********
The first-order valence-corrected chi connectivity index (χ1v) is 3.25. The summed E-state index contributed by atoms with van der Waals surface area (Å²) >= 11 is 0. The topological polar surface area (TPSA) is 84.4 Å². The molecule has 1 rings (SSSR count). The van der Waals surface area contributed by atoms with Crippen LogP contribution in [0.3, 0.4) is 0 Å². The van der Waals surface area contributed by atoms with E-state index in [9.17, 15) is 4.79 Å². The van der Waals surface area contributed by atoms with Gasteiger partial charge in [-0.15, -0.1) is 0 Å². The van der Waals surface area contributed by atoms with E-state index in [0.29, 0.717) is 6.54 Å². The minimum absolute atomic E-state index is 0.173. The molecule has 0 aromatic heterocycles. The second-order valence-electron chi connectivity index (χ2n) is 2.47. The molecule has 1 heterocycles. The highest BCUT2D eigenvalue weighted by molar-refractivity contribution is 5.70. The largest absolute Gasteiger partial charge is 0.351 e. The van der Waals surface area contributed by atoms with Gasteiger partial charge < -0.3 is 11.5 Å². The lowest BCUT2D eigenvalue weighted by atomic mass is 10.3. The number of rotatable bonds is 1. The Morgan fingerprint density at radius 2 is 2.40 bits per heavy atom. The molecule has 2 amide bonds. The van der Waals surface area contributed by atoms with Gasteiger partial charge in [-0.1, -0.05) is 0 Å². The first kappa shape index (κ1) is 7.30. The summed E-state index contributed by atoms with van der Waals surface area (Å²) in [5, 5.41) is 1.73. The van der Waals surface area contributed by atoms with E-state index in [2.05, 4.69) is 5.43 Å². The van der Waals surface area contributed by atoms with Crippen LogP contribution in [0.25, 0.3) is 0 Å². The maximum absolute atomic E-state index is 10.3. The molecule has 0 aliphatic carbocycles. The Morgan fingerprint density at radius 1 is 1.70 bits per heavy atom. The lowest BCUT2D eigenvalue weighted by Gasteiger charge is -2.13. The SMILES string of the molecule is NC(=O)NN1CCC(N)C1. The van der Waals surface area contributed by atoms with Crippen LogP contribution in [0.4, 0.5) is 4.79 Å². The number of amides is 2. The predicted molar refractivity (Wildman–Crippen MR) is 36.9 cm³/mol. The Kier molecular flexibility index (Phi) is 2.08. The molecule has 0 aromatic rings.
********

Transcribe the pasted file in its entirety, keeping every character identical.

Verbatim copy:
The first-order valence-corrected chi connectivity index (χ1v) is 3.25. The summed E-state index contributed by atoms with van der Waals surface area (Å²) >= 11 is 0. The topological polar surface area (TPSA) is 84.4 Å². The molecule has 1 rings (SSSR count). The van der Waals surface area contributed by atoms with Crippen LogP contribution in [0.3, 0.4) is 0 Å². The van der Waals surface area contributed by atoms with E-state index in [9.17, 15) is 4.79 Å². The van der Waals surface area contributed by atoms with Gasteiger partial charge in [-0.15, -0.1) is 0 Å². The van der Waals surface area contributed by atoms with E-state index in [0.29, 0.717) is 6.54 Å². The minimum absolute atomic E-state index is 0.173. The molecule has 0 aromatic heterocycles. The second-order valence-electron chi connectivity index (χ2n) is 2.47. The molecule has 1 heterocycles. The highest BCUT2D eigenvalue weighted by molar-refractivity contribution is 5.70. The largest absolute Gasteiger partial charge is 0.351 e. The van der Waals surface area contributed by atoms with Gasteiger partial charge < -0.3 is 11.5 Å². The lowest BCUT2D eigenvalue weighted by atomic mass is 10.3. The number of rotatable bonds is 1. The Morgan fingerprint density at radius 2 is 2.40 bits per heavy atom. The molecule has 2 amide bonds. The van der Waals surface area contributed by atoms with Gasteiger partial charge in [-0.1, -0.05) is 0 Å². The first kappa shape index (κ1) is 7.30. The summed E-state index contributed by atoms with van der Waals surface area (Å²) in [5, 5.41) is 1.73. The van der Waals surface area contributed by atoms with E-state index in [2.05, 4.69) is 5.43 Å². The van der Waals surface area contributed by atoms with Crippen LogP contribution in [0.25, 0.3) is 0 Å². The maximum absolute atomic E-state index is 10.3. The molecule has 0 aliphatic carbocycles. The Morgan fingerprint density at radius 1 is 1.70 bits per heavy atom. The lowest BCUT2D eigenvalue weighted by Gasteiger charge is -2.13. The SMILES string of the molecule is NC(=O)NN1CCC(N)C1. The van der Waals surface area contributed by atoms with Crippen LogP contribution in [0.4, 0.5) is 4.79 Å². The number of amides is 2. The predicted molar refractivity (Wildman–Crippen MR) is 36.9 cm³/mol. The Kier molecular flexibility index (Phi) is 2.08. The molecule has 0 aromatic rings.